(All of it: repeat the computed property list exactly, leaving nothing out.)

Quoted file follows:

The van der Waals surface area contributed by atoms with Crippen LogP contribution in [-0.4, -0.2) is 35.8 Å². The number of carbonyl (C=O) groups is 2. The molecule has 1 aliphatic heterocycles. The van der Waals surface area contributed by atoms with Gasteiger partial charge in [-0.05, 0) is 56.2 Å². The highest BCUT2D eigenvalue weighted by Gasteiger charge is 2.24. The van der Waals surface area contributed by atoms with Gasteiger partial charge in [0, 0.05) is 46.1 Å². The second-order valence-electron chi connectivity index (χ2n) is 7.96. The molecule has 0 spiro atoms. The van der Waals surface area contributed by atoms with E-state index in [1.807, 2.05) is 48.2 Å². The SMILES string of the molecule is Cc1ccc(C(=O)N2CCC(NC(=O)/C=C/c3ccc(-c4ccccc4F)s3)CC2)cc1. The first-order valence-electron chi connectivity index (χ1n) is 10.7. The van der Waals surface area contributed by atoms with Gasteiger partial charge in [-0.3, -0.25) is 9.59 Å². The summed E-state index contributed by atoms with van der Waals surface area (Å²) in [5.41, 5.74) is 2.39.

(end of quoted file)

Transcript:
The van der Waals surface area contributed by atoms with Crippen LogP contribution in [-0.4, -0.2) is 35.8 Å². The number of carbonyl (C=O) groups is 2. The molecule has 1 aliphatic heterocycles. The van der Waals surface area contributed by atoms with Gasteiger partial charge in [-0.05, 0) is 56.2 Å². The highest BCUT2D eigenvalue weighted by Gasteiger charge is 2.24. The van der Waals surface area contributed by atoms with Gasteiger partial charge in [0, 0.05) is 46.1 Å². The second-order valence-electron chi connectivity index (χ2n) is 7.96. The molecule has 0 spiro atoms. The van der Waals surface area contributed by atoms with E-state index in [1.807, 2.05) is 48.2 Å². The SMILES string of the molecule is Cc1ccc(C(=O)N2CCC(NC(=O)/C=C/c3ccc(-c4ccccc4F)s3)CC2)cc1. The first-order valence-electron chi connectivity index (χ1n) is 10.7. The van der Waals surface area contributed by atoms with Gasteiger partial charge in [-0.3, -0.25) is 9.59 Å². The summed E-state index contributed by atoms with van der Waals surface area (Å²) in [5.41, 5.74) is 2.39.